FIVE EASY PIECES

By Peggy Nelson

Five Easy Pieces – 1970 – dir. Bob Rafelson

In Five Easy Pieces (dir. Bob Rafaelson, 1970) Robert Eroica Dupea, played by a young-ish Jack Nicholson, has “dropped out” by dropping down a couple of levels in the class structure.  Frustrated by the constraints of a serious classical music career, when we first meet him he is working on an oil rig, hanging out with his working class buddies at the bowling alley, and dating a diner waitress (Karen Black), in a thorough rejection of his upper class background and ideals.

However, his new identity doesn’t fit him all that well either.  Stuck in a traffic jam on the way to the fields one day, he leaps out of the car and discovers an old piano on the back of an open moving truck. Pulling the cover off, he starts playing Chopin’s Fantasy in F Minor on the out-of-tune upright, accompanied by the Art Brut of the commuters’ horns.  Then the one-two punch of discovering his girlfriend is pregnant, and his father is dying, sends him back on the road, ostensibly to visit the family compound and pay his last respects, but really to question again his place in the scheme of things.

So he jumps in the car and starts up the Pacific Coast.  While his girlfriend smothers him by alternating baby talk with Tammy Wynette tunes, they pick up a pair of hitchhikers bound for Alaska.  Providing social commentary as comic relief, one hitchhiker goes on what is presumably a states-long rant about consumerism, the environment, and the hidden costs of late capitalism.  All of which is right but none of which you can imagine yourself wanting to hear when trapped in a car together for days.  But it puts a little space between him and the waitress, as if to remind us that the structure of society does play a significant role in who we get close to, despite experimentation with social spaces.

In Puget Sound his family maintains an Ingmar Bergman-like compound on an island, where, following their ex-prodigy patriarch, they have all dedicated themselves to classical music.  It is inferred that Bobby was the most talented of all, and we see some black and white Van Cliburn-style photos.  It was this hothouse atmosphere of high art that Bobby rejected when he left.  With the entire 1960s happening a ferry ride away, how could a young person with any passion insulate themselves by playing prewritten notes from hundreds of years ago?  Yes, there is artistry in interpretation; in fact classical pianists predicate their careers, and themselves, on exactly that.  But all the notes are neatly contained in measures, all the roles are prescribed, all the interpretations are determined: adagio, forte, pianissimo, glissando, legato — da capo.  Where is there room to find yourself?  Where is there room for something new?  Thus the oil rig, the nonintellectual friends — and “classic” country music.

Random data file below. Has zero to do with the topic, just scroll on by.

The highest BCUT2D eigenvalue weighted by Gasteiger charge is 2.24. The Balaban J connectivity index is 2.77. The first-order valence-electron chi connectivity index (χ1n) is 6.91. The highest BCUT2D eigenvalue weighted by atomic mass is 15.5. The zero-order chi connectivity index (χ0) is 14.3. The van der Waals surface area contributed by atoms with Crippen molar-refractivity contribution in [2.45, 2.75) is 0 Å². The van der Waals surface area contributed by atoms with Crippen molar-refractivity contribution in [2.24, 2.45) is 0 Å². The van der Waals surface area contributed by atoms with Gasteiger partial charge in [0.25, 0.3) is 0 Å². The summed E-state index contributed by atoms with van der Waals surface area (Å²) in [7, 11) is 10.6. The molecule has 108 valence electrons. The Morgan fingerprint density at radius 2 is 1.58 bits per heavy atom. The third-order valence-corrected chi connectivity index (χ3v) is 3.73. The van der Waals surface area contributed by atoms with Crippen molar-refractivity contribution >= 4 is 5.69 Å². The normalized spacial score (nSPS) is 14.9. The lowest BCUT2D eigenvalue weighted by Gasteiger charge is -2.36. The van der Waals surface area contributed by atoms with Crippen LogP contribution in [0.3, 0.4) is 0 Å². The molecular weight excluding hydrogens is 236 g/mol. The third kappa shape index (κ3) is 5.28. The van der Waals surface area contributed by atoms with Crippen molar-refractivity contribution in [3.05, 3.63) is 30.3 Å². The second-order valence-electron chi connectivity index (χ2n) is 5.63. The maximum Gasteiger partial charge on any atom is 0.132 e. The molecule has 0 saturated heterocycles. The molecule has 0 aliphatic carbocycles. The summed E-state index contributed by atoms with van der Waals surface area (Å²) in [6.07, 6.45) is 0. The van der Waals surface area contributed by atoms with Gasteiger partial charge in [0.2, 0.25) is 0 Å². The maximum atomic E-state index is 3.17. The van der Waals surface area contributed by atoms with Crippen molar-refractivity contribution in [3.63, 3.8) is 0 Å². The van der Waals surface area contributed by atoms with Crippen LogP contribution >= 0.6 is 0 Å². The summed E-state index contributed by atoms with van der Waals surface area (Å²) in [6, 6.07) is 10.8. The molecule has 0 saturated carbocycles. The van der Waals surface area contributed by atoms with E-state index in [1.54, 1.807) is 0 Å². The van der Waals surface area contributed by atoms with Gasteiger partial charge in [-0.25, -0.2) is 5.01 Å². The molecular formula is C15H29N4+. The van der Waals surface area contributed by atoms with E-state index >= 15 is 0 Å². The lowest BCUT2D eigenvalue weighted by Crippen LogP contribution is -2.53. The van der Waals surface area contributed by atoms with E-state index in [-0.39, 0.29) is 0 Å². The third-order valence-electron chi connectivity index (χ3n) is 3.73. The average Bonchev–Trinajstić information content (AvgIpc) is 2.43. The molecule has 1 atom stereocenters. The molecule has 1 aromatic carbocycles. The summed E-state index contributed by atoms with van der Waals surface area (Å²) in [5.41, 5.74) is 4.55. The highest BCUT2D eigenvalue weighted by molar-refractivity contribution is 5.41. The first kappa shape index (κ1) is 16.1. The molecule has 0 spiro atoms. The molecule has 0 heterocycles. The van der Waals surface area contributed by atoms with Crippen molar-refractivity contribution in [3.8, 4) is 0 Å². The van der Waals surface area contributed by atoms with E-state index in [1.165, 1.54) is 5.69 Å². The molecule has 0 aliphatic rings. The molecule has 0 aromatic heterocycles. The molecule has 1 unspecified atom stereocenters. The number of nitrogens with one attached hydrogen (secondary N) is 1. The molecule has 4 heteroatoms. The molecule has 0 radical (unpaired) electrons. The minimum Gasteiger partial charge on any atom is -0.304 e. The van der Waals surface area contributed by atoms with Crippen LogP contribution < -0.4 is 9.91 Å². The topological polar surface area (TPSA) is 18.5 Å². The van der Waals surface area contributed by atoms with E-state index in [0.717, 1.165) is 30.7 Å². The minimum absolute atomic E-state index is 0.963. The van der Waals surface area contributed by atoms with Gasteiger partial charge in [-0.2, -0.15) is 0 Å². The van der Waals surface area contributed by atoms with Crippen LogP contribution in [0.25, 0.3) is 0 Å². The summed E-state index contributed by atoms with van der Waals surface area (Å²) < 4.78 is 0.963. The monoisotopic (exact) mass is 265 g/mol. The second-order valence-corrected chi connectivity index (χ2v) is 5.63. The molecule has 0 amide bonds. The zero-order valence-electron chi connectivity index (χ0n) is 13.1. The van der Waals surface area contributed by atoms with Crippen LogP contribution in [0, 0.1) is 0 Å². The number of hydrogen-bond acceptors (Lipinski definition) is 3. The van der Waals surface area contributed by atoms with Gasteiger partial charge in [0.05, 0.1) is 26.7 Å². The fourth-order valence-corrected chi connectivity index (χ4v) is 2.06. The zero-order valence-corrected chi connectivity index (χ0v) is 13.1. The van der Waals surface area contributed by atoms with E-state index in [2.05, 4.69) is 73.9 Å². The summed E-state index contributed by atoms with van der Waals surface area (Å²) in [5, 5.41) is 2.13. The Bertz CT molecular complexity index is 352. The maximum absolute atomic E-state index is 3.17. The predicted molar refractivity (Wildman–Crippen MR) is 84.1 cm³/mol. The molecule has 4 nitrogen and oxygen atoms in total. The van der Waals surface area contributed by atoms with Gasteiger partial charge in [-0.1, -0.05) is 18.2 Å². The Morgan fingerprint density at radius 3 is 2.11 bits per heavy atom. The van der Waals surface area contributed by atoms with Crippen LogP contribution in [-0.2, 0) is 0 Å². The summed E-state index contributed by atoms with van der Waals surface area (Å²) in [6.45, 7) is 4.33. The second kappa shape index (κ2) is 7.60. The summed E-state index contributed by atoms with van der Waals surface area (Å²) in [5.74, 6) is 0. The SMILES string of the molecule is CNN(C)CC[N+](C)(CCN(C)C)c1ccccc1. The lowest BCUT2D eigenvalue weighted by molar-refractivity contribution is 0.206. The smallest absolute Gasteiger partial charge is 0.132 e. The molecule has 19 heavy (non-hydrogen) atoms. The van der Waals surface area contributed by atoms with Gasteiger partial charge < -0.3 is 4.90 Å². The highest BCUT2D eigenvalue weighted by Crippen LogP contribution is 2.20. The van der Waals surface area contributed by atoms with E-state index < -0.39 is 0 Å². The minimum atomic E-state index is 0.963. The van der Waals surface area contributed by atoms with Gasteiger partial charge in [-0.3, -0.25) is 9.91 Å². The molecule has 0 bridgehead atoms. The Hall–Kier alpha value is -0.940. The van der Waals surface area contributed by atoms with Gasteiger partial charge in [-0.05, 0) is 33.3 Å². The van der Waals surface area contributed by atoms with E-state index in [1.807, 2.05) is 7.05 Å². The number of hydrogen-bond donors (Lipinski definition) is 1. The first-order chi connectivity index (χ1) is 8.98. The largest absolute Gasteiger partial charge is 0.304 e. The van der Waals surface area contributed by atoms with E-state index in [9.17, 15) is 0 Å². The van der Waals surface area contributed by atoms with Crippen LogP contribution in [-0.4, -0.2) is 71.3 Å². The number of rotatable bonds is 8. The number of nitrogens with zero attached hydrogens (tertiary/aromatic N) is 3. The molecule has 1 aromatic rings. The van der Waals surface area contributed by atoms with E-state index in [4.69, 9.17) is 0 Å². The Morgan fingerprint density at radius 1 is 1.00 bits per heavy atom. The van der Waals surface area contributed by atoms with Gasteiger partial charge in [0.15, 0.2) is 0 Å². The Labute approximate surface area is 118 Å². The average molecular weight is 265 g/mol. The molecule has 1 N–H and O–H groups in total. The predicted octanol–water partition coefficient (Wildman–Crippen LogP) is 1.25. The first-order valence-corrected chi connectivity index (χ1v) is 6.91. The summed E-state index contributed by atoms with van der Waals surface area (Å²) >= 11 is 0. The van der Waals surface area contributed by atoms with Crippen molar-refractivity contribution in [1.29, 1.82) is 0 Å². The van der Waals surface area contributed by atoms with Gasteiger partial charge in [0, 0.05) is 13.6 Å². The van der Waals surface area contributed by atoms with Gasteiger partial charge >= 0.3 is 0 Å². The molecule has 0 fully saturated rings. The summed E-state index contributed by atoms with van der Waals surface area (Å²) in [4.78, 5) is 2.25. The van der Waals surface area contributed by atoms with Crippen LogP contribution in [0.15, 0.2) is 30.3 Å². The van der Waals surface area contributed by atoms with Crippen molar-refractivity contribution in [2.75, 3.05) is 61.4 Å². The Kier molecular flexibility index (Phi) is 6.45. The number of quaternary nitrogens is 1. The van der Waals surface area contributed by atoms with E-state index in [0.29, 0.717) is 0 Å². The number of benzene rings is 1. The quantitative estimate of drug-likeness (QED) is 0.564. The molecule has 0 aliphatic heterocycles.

But while at the compound he tries to reach across anyway, attempting an affair with his brother’s fiance.  Catherine (Susan Anspach) lives fully within classical music.  She is attracted to Bobby’s freewheeling energy, but realizes that he’s not rejoining her world, and she, despite the open door, has no intention of embracing the uncertainty on offer in his.  The tragedy, it is suggested, is that only with a fellow social refugee can Bobby have the option of finding or creating some kind of new identity and new world into which to fit himself.

In an emotional scene with his father, he breaks down and confesses that he hasn’t found any answers “outside,” either:

“I move around a lot, not because I’m looking for anything really, but ’cause I’m getting away from things that get bad if I stay.”

But the father has had a stroke, and cannot speak.   What do you do when the promise of the 60s doesn’t pan out?  When the predetermined role is not what you want, but your class-based road-tripping is revealed as tourism?  The father says nothing, as if to say, “well, this was what we had to offer.  You didn’t want it.  We (the establishment) don’t have any advice for your new world.  And if you don’t want that either, well . . .”

The most famous scene is of Bobby ordering toast in the diner. Toast is not on the menu.  So Bobby tries to order a chicken salad sandwich, hold the mayo, hold the lettuce, hold the chicken . . . he does not get his toast.  That he doesn’t get his toast is only further confirmation of the fact that he has not found a place in either high- or lowbrow culture.  It is not on the menu.

The best scene of the movie, though, is the one under the closing credits.   A long shot of a gas station, it sums up the entire decade to come, its broken promises, its open-ended swarm of attempts and options, its apathy and confusion.  Life doesn’t stop just because you haven’t figured it out.  Right.  So, what’s next?